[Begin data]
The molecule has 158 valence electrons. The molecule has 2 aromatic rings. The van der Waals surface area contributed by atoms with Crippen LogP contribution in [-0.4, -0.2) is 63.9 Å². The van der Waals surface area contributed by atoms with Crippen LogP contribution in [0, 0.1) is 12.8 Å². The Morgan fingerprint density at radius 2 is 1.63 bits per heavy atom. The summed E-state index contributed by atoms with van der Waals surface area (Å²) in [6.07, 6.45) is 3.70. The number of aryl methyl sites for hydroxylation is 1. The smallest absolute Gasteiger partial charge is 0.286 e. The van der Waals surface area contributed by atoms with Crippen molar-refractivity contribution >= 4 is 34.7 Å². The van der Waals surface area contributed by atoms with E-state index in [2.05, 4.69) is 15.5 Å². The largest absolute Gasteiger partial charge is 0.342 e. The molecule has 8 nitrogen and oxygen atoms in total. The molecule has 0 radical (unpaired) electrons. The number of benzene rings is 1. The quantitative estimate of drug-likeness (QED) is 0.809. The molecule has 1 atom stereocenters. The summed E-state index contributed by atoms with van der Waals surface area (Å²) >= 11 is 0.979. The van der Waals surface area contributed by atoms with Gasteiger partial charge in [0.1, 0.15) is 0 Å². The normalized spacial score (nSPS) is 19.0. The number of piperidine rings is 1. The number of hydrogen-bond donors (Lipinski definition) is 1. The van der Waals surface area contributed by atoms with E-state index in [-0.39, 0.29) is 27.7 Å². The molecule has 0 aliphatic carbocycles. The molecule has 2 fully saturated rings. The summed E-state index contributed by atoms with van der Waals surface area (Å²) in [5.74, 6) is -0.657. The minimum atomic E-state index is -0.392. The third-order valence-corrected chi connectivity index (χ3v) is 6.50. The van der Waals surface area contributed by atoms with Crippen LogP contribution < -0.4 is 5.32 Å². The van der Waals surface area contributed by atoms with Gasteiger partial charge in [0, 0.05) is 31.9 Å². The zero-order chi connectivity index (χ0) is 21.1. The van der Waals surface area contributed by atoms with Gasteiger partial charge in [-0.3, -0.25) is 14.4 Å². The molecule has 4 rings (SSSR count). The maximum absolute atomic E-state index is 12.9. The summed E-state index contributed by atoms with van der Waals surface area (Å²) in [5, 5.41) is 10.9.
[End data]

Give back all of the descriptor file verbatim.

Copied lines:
The molecule has 158 valence electrons. The molecule has 2 aromatic rings. The van der Waals surface area contributed by atoms with Crippen LogP contribution in [-0.4, -0.2) is 63.9 Å². The van der Waals surface area contributed by atoms with Crippen LogP contribution in [0, 0.1) is 12.8 Å². The Morgan fingerprint density at radius 2 is 1.63 bits per heavy atom. The summed E-state index contributed by atoms with van der Waals surface area (Å²) in [6.07, 6.45) is 3.70. The number of aryl methyl sites for hydroxylation is 1. The smallest absolute Gasteiger partial charge is 0.286 e. The van der Waals surface area contributed by atoms with Crippen molar-refractivity contribution >= 4 is 34.7 Å². The van der Waals surface area contributed by atoms with E-state index in [2.05, 4.69) is 15.5 Å². The largest absolute Gasteiger partial charge is 0.342 e. The molecule has 8 nitrogen and oxygen atoms in total. The molecule has 0 radical (unpaired) electrons. The number of benzene rings is 1. The quantitative estimate of drug-likeness (QED) is 0.809. The molecule has 1 atom stereocenters. The summed E-state index contributed by atoms with van der Waals surface area (Å²) >= 11 is 0.979. The van der Waals surface area contributed by atoms with Gasteiger partial charge in [0.1, 0.15) is 0 Å². The normalized spacial score (nSPS) is 19.0. The number of piperidine rings is 1. The number of hydrogen-bond donors (Lipinski definition) is 1. The van der Waals surface area contributed by atoms with E-state index in [-0.39, 0.29) is 27.7 Å². The molecule has 0 aliphatic carbocycles. The molecule has 2 fully saturated rings. The summed E-state index contributed by atoms with van der Waals surface area (Å²) in [5.74, 6) is -0.657. The minimum atomic E-state index is -0.392. The third-order valence-corrected chi connectivity index (χ3v) is 6.50. The van der Waals surface area contributed by atoms with Crippen LogP contribution < -0.4 is 5.32 Å². The van der Waals surface area contributed by atoms with Gasteiger partial charge in [0, 0.05) is 31.9 Å². The zero-order chi connectivity index (χ0) is 21.1. The van der Waals surface area contributed by atoms with Gasteiger partial charge in [-0.3, -0.25) is 14.4 Å². The molecule has 4 rings (SSSR count). The maximum absolute atomic E-state index is 12.9. The summed E-state index contributed by atoms with van der Waals surface area (Å²) in [5, 5.41) is 10.9.